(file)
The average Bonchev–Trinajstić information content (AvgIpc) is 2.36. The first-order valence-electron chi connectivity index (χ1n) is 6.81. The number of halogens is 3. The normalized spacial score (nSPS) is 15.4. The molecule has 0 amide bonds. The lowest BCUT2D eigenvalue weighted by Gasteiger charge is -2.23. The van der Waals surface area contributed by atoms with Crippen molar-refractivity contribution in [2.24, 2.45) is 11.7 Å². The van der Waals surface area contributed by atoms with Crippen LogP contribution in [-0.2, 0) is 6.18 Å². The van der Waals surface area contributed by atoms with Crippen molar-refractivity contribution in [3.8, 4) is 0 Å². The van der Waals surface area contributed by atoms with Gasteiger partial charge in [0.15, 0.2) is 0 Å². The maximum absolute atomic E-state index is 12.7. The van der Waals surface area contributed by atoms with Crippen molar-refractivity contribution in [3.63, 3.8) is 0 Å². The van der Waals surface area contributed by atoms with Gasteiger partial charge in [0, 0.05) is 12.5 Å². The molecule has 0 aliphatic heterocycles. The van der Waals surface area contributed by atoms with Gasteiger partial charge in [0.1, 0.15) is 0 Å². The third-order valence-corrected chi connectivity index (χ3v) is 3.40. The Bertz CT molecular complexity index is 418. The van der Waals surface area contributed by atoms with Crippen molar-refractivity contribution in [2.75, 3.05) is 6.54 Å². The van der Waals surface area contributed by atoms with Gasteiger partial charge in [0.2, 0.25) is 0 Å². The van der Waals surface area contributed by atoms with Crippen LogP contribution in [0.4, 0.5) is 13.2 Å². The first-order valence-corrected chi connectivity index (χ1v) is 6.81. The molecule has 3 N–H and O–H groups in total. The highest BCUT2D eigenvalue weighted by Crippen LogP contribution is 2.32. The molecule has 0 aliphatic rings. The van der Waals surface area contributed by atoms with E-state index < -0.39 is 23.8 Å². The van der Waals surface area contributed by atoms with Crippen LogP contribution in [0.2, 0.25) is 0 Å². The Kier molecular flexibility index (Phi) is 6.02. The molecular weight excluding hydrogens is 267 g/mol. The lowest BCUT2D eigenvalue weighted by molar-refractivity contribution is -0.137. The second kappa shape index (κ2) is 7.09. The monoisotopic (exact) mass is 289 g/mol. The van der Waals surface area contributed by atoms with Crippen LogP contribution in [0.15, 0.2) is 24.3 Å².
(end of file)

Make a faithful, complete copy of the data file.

The average Bonchev–Trinajstić information content (AvgIpc) is 2.36. The first-order valence-electron chi connectivity index (χ1n) is 6.81. The number of halogens is 3. The normalized spacial score (nSPS) is 15.4. The molecule has 0 amide bonds. The lowest BCUT2D eigenvalue weighted by Gasteiger charge is -2.23. The van der Waals surface area contributed by atoms with Crippen molar-refractivity contribution in [2.24, 2.45) is 11.7 Å². The van der Waals surface area contributed by atoms with Crippen LogP contribution in [-0.2, 0) is 6.18 Å². The van der Waals surface area contributed by atoms with Crippen molar-refractivity contribution in [3.8, 4) is 0 Å². The van der Waals surface area contributed by atoms with Gasteiger partial charge in [0.15, 0.2) is 0 Å². The maximum absolute atomic E-state index is 12.7. The van der Waals surface area contributed by atoms with Crippen molar-refractivity contribution in [3.63, 3.8) is 0 Å². The van der Waals surface area contributed by atoms with Gasteiger partial charge in [0, 0.05) is 12.5 Å². The molecule has 0 aliphatic heterocycles. The van der Waals surface area contributed by atoms with Gasteiger partial charge in [0.1, 0.15) is 0 Å². The third-order valence-corrected chi connectivity index (χ3v) is 3.40. The Bertz CT molecular complexity index is 418. The van der Waals surface area contributed by atoms with Crippen molar-refractivity contribution in [2.75, 3.05) is 6.54 Å². The van der Waals surface area contributed by atoms with Gasteiger partial charge in [0.2, 0.25) is 0 Å². The van der Waals surface area contributed by atoms with Crippen LogP contribution in [0.4, 0.5) is 13.2 Å². The first-order valence-corrected chi connectivity index (χ1v) is 6.81. The molecule has 3 N–H and O–H groups in total. The highest BCUT2D eigenvalue weighted by Crippen LogP contribution is 2.32. The molecule has 0 aliphatic rings. The van der Waals surface area contributed by atoms with E-state index < -0.39 is 23.8 Å². The van der Waals surface area contributed by atoms with Crippen LogP contribution in [0.2, 0.25) is 0 Å². The Kier molecular flexibility index (Phi) is 6.02. The molecular weight excluding hydrogens is 267 g/mol. The lowest BCUT2D eigenvalue weighted by molar-refractivity contribution is -0.137. The second kappa shape index (κ2) is 7.09. The monoisotopic (exact) mass is 289 g/mol. The van der Waals surface area contributed by atoms with Crippen LogP contribution in [0.15, 0.2) is 24.3 Å².